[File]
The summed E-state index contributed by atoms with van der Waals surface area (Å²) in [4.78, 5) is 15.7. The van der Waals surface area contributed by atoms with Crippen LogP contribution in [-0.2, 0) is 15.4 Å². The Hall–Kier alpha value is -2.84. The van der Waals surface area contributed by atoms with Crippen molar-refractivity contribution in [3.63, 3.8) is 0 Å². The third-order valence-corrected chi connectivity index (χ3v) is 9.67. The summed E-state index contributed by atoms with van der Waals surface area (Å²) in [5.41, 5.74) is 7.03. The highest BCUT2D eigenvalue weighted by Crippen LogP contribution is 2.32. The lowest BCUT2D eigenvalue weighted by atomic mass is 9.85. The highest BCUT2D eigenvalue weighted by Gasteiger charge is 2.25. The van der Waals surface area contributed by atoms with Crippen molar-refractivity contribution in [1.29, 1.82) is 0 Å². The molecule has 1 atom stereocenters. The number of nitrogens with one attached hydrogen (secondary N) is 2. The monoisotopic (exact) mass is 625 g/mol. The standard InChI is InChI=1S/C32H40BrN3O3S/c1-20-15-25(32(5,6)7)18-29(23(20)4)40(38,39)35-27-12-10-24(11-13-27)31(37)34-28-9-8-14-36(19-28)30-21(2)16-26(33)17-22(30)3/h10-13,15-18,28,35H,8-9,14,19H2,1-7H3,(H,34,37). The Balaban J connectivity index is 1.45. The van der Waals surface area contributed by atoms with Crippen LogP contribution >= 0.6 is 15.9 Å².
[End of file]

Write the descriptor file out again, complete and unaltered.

The summed E-state index contributed by atoms with van der Waals surface area (Å²) in [4.78, 5) is 15.7. The van der Waals surface area contributed by atoms with Crippen LogP contribution in [-0.2, 0) is 15.4 Å². The Hall–Kier alpha value is -2.84. The van der Waals surface area contributed by atoms with Crippen molar-refractivity contribution in [3.63, 3.8) is 0 Å². The third-order valence-corrected chi connectivity index (χ3v) is 9.67. The summed E-state index contributed by atoms with van der Waals surface area (Å²) in [5.41, 5.74) is 7.03. The highest BCUT2D eigenvalue weighted by Crippen LogP contribution is 2.32. The lowest BCUT2D eigenvalue weighted by atomic mass is 9.85. The highest BCUT2D eigenvalue weighted by Gasteiger charge is 2.25. The van der Waals surface area contributed by atoms with Crippen molar-refractivity contribution in [1.29, 1.82) is 0 Å². The molecule has 1 atom stereocenters. The number of nitrogens with one attached hydrogen (secondary N) is 2. The monoisotopic (exact) mass is 625 g/mol. The standard InChI is InChI=1S/C32H40BrN3O3S/c1-20-15-25(32(5,6)7)18-29(23(20)4)40(38,39)35-27-12-10-24(11-13-27)31(37)34-28-9-8-14-36(19-28)30-21(2)16-26(33)17-22(30)3/h10-13,15-18,28,35H,8-9,14,19H2,1-7H3,(H,34,37). The Balaban J connectivity index is 1.45. The van der Waals surface area contributed by atoms with Crippen LogP contribution >= 0.6 is 15.9 Å².